Community pride festival celebrates spectrum of sexuality, gender identity


Blaze Reynolds

Vendors at the first Columbia Heights Pride sell goods that can represent a variety of different identities.

Daring drag queens, fabulous face paint, passionate poets and all things rainbow. On October 9th, The City of Columbia Heights, with the help of Mayor Amada Márquez Simula, KiKi Latham and countless volunteers, hosted a local Pride Festival at Sullivan Lake Park. This event had a plethora of engaging activities, countless vendors and delicious food trucks, as well as dazzling performances by drag queen Nina B West, DJ K Reeves and live music by Plutoh, the stage name of CHHS sophomore Lily Kleinschmit!

As many of us know, the queer community has been the subject of severe discrimination, the victims of unseeable atrocities and the ultimate challengers of societal norms. Needless to say, when news of Heights Pride spread, The Heights Herald sought out community insight on why this event and others like it are important for increasing representation in the community. This question of “why?” elicited very passionate responses from youth in particular. 

“I think it’s important for the LGBTQ [community] to be represented because we’ve been through a lot of struggles and hardships, and we need to be recognized as being just as important as everyone else,” said Lucas Gardinier (9). “Even today, there are a ton of hate crimes still happening to us, and the community should feel like a safe place where we are welcome.” 

However, there cannot be support and representation within the community without first having support within our schools. Columbia Heights Public Schools is a diverse district with people from every ethnicity, race, gender identity and sexuality. Thousands of other schools share these various demographics and have different levels of support for their students. 

On the one hand, I want to compare our school’s treatment of LGBT students to what existed when I was in high school in the early 2000s,” said Mr. Michael Prellwitz, the advisor of the CHHS GSA (which stands for Gay-Straight Alliance). “It’s way better, and the fact that we are talking about these issues at all and have a fairly active GSA club in the school speaks volumes to the progress we’ve made. At the same time, I know our school has plenty of room to grow.”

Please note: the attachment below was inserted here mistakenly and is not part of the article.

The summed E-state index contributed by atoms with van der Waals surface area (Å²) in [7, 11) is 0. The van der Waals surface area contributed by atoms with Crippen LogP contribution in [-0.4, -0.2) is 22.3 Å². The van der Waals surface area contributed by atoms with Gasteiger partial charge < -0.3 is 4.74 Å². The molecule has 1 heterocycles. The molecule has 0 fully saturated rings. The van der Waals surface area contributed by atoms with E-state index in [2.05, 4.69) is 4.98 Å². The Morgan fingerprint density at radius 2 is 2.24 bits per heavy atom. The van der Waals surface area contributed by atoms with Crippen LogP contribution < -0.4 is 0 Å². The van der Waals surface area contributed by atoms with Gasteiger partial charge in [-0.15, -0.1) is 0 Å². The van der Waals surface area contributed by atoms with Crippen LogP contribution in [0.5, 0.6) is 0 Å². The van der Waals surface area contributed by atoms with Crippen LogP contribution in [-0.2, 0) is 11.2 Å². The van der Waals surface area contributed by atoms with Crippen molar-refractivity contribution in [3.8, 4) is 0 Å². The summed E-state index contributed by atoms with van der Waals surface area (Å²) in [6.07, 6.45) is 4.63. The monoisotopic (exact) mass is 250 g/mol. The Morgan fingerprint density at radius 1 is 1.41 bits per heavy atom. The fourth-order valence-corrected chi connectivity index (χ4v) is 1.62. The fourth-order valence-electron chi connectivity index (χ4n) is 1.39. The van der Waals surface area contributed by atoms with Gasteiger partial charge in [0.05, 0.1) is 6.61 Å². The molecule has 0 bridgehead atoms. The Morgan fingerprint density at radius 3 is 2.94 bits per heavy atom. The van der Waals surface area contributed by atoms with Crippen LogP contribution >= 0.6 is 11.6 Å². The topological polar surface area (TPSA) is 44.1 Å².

The high school’s GSA is so active in fact that they had their own booth at the festival for face painting pride flags and teaching LGBTQ+ youth about their club. The booth was completely run by student members of GSA and showcased the involvement of LGBTQ+ students in the community. One student that stands out as both a performer at Pride and advocate in the school is Lily Kleinschmit.

“I feel like the teachers, and the staff [do] a pretty good job,” said Kleinschmit. “But overall, there’s [still] a lot of homophobia in the school in general and it’s kind of hard to be constantly told that you’re different all the time.” 

It is impossible to discuss support in Heights at large without looking back on the scandal involving former Columbia Heights Mayor Donna Schmidt and her homophobic views that made national headlines. There was an attempt to host a Heights Pride festival in 2019; however, Schmidt would not sign off on the event as it didn’t align with her views. 

Juxtaposing Schmidt with Columbia Heights’s current mayor, Amada Márquez Simula, it is clear how their standings differ on the matter of LGBTQ Pride. 

“I heard from people of all ages, genders and cultures that they continue to feel very welcome in our little three-square mile city and that they love living here,” Márquez Simula said. “No city is perfect, but the LGBTQ community in Columbia Heights feels supported, welcomed and proud to be part of a city with its eyes on the future.”

There were many volunteers and vendors that went into this event, but none shone brighter than KiKi Latham, is a highly active member of the community, and Heights Pride could not have been a success without their help.

“There’s not enough representation of POC doing community work like this and I want to be an example of that and of the excellence that can be achieved with us,” Latham said. “I’m hoping to get a more diverse crowd on the city board as well as the community of queer awesomeness! I want other cities to know this is a safe place to come to feel loved, accepted, free! It starts with one!”

With all of the radiating energy of positivity surrounding pride in Heights, it leaves many wondering what the future holds. This event was the first step for miles of running, and the community is excited to see how LGBTQIA+ Hylanders will continue to be supported in the coming years.